|dc.identifier.citation||Imielinski, Marcin, Calin Belta. "Exploiting the pathway structure of metabolism to reveal high-order epistasis" BMC Systems Biology 2:40. (2008)||en_US|
|dc.description.abstract||BACKGROUND. Biological robustness results from redundant pathways that achieve an essential objective, e.g. the production of biomass. As a consequence, the biological roles of many genes can only be revealed through multiple knockouts that identify a set of genes as essential for a given function. The identification of such "epistatic" essential relationships between network components is critical for the understanding and eventual manipulation of robust systems-level phenotypes. RESULTS. We introduce and apply a network-based approach for genome-scale metabolic knockout design. We apply this method to uncover over 11,000 minimal knockouts for biomass production in an in silico genome-scale model of E. coli. A large majority of these "essential sets" contain 5 or more reactions, and thus represent complex epistatic relationships between components of the E. coli metabolic network. CONCLUSION. The complex minimal biomass knockouts discovered with our approach illuminate robust essential systems-level roles for reactions in the E. coli metabolic network. Unlike previous approaches, our method yields results regarding high-order epistatic relationships and is applicable at the genome-scale.||en_US|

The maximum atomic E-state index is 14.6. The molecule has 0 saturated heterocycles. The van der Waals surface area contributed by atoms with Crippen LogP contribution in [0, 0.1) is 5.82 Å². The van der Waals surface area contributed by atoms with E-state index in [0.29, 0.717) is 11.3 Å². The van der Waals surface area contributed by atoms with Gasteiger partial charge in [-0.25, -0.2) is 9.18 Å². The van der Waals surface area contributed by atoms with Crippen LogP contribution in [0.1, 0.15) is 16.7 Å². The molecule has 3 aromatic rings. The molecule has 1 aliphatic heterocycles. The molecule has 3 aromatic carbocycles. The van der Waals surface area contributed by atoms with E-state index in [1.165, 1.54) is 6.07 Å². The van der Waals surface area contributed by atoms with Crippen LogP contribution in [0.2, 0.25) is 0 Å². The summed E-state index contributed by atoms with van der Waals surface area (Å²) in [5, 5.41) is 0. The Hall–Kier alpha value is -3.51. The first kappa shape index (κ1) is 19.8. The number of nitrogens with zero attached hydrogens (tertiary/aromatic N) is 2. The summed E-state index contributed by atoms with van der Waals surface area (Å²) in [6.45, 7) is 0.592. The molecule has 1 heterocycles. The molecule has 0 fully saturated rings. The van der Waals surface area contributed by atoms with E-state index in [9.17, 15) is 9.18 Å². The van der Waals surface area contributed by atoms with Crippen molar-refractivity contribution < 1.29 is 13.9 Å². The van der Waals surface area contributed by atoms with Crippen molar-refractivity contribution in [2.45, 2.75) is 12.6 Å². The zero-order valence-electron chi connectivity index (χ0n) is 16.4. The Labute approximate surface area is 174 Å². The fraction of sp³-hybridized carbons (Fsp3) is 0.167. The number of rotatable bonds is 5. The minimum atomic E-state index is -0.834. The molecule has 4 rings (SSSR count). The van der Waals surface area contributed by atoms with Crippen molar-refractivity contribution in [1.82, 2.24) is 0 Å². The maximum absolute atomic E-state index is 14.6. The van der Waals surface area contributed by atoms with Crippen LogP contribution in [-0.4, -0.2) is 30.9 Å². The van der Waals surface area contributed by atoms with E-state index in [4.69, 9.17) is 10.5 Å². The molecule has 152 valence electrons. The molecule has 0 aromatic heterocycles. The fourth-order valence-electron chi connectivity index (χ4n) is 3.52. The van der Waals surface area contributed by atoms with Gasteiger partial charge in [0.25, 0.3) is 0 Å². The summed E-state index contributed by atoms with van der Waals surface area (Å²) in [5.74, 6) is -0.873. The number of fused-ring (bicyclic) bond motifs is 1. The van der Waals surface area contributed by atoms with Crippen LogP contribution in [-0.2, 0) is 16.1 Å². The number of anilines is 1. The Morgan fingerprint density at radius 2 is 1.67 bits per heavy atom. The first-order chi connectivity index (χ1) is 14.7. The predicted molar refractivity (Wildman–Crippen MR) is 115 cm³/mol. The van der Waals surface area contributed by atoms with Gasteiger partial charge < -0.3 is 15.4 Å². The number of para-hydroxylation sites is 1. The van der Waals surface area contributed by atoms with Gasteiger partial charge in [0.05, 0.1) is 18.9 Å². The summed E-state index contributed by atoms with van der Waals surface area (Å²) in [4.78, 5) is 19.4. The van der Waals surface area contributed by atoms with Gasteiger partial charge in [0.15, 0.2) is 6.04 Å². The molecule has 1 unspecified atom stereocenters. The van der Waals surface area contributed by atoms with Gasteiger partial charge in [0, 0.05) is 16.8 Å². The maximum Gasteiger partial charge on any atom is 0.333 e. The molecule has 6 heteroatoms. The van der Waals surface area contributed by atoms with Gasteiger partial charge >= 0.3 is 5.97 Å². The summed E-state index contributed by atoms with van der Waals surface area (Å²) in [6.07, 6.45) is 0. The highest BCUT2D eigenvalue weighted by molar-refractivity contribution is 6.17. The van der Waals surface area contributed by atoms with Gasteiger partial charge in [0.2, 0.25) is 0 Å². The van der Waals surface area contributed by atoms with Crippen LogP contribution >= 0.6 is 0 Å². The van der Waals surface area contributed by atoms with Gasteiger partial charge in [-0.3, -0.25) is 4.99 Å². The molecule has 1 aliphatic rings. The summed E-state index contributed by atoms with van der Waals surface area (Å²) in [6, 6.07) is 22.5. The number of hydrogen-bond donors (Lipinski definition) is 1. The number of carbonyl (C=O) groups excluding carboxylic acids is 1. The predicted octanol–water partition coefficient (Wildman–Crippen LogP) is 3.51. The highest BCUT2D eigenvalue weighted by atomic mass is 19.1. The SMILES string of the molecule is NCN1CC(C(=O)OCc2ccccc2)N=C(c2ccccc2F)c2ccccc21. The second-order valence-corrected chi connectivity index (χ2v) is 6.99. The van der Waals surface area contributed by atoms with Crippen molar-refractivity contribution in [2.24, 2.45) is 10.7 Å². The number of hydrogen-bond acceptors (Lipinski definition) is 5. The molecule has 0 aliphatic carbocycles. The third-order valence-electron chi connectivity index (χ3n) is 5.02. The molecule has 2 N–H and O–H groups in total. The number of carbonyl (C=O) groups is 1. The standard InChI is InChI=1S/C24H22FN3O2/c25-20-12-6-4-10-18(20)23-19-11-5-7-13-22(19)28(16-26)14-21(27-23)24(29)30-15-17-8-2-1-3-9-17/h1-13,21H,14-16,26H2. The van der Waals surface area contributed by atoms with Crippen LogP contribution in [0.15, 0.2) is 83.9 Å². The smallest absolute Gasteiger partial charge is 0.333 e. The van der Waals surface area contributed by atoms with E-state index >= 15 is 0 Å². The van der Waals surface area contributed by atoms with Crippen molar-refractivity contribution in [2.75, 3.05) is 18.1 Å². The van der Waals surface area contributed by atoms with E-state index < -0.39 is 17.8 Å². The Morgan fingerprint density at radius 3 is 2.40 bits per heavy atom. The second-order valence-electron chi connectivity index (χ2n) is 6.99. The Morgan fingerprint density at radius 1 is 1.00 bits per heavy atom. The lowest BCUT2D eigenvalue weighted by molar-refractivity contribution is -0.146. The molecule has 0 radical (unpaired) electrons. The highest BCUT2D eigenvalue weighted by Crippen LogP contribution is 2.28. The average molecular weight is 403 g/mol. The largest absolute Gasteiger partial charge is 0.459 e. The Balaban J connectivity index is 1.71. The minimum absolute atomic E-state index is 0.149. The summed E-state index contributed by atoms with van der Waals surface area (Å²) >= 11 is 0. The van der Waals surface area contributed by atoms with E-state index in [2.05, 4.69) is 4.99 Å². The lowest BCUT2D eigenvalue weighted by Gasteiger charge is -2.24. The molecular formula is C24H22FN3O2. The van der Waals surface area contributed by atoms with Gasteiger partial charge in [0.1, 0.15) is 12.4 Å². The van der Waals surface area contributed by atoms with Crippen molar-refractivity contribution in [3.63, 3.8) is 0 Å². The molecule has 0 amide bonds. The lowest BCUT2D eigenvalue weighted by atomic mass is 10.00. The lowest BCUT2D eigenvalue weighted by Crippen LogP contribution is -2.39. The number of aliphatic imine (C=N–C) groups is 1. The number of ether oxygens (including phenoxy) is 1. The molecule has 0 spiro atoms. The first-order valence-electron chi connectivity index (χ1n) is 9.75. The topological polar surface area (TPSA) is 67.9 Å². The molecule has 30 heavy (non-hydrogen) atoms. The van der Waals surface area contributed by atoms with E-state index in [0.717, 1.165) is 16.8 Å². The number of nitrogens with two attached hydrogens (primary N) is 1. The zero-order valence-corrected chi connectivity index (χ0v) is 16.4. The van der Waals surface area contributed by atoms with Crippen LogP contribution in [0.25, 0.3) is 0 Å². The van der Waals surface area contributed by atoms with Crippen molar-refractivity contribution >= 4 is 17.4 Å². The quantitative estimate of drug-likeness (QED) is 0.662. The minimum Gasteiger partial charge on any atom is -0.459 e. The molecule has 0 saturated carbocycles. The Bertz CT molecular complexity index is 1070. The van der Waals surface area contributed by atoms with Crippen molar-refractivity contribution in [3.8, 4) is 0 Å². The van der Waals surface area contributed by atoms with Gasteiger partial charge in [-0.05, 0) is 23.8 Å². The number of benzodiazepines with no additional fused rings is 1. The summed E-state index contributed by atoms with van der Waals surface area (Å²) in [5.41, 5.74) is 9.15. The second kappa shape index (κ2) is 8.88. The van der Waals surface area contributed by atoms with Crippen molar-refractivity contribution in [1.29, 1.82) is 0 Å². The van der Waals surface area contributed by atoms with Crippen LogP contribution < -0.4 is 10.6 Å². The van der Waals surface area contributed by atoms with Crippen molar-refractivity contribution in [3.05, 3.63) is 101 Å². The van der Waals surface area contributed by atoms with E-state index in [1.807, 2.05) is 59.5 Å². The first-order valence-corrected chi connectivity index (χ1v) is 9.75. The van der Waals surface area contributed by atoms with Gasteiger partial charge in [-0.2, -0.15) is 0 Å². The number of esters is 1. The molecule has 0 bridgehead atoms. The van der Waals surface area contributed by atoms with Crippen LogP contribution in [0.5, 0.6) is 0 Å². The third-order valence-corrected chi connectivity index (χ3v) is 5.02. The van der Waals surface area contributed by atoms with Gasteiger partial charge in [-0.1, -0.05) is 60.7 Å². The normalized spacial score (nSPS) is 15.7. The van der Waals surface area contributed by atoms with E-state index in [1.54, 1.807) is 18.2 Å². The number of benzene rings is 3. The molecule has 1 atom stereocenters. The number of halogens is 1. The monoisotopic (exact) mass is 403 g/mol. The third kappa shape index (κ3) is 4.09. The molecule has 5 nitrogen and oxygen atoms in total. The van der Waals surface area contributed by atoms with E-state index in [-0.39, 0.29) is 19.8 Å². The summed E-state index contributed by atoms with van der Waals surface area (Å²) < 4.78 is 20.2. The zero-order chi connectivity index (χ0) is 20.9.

|dc.description.sponsorship||National Institutes of Health National Institute of General Medical Sciences (NIH 5T32GM007 170-32)||en_US|
|dc.rights||Copyright 2008 Imielinski and Belta; licensee BioMed Central Ltd. This is an Open Access article distributed under the terms of the Creative Commons Attribution License (http://creativecommons.org/licenses/by/2.0), which permits unrestricted use, distribution, and reproduction in any medium, provided the original work is properly cited.||en_US|
|dc.title||Exploiting the Pathway Structure of Metabolism to Reveal High-Order Epistasis||en_US|
Files in this item
This item appears in the following Collection(s)
Except where otherwise noted, this item's license is described as Copyright 2008 Imielinski and Belta; licensee BioMed Central Ltd. This is an Open Access article distributed under the terms of the Creative Commons Attribution License (http://creativecommons.org/licenses/by/2.0), which permits unrestricted use, distribution, and reproduction in any medium, provided the original work is properly cited.